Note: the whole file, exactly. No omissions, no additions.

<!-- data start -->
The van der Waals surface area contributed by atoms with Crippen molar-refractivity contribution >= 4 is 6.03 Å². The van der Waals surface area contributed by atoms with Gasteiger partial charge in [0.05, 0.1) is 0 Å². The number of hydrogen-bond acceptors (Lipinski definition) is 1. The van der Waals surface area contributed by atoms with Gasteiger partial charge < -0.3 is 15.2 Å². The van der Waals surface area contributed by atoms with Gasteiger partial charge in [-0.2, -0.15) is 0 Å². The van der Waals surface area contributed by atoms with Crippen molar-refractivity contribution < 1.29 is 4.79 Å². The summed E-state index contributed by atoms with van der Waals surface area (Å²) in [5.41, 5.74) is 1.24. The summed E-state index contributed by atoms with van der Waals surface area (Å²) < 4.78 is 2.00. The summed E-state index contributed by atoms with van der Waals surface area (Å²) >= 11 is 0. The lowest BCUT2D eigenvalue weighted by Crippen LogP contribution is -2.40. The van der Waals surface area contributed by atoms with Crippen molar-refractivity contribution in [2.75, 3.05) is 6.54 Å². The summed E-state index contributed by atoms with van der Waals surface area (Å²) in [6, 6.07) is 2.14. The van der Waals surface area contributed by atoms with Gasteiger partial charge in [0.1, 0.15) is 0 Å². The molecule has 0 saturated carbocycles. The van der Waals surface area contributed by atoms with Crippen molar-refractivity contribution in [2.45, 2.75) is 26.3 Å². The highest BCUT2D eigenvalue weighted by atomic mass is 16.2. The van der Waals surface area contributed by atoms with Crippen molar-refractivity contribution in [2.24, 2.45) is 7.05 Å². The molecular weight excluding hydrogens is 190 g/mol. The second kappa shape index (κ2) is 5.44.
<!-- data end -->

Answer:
The van der Waals surface area contributed by atoms with Crippen molar-refractivity contribution >= 4 is 6.03 Å². The van der Waals surface area contributed by atoms with Gasteiger partial charge in [0.05, 0.1) is 0 Å². The number of hydrogen-bond acceptors (Lipinski definition) is 1. The van der Waals surface area contributed by atoms with Gasteiger partial charge < -0.3 is 15.2 Å². The van der Waals surface area contributed by atoms with Gasteiger partial charge in [-0.2, -0.15) is 0 Å². The van der Waals surface area contributed by atoms with Crippen molar-refractivity contribution < 1.29 is 4.79 Å². The summed E-state index contributed by atoms with van der Waals surface area (Å²) in [5.41, 5.74) is 1.24. The summed E-state index contributed by atoms with van der Waals surface area (Å²) < 4.78 is 2.00. The summed E-state index contributed by atoms with van der Waals surface area (Å²) >= 11 is 0. The lowest BCUT2D eigenvalue weighted by Crippen LogP contribution is -2.40. The van der Waals surface area contributed by atoms with Crippen molar-refractivity contribution in [2.75, 3.05) is 6.54 Å². The summed E-state index contributed by atoms with van der Waals surface area (Å²) in [6, 6.07) is 2.14. The van der Waals surface area contributed by atoms with Gasteiger partial charge in [0.1, 0.15) is 0 Å². The molecule has 0 saturated carbocycles. The van der Waals surface area contributed by atoms with Crippen molar-refractivity contribution in [2.45, 2.75) is 26.3 Å². The highest BCUT2D eigenvalue weighted by atomic mass is 16.2. The van der Waals surface area contributed by atoms with Crippen molar-refractivity contribution in [2.24, 2.45) is 7.05 Å². The molecular weight excluding hydrogens is 190 g/mol. The second kappa shape index (κ2) is 5.44.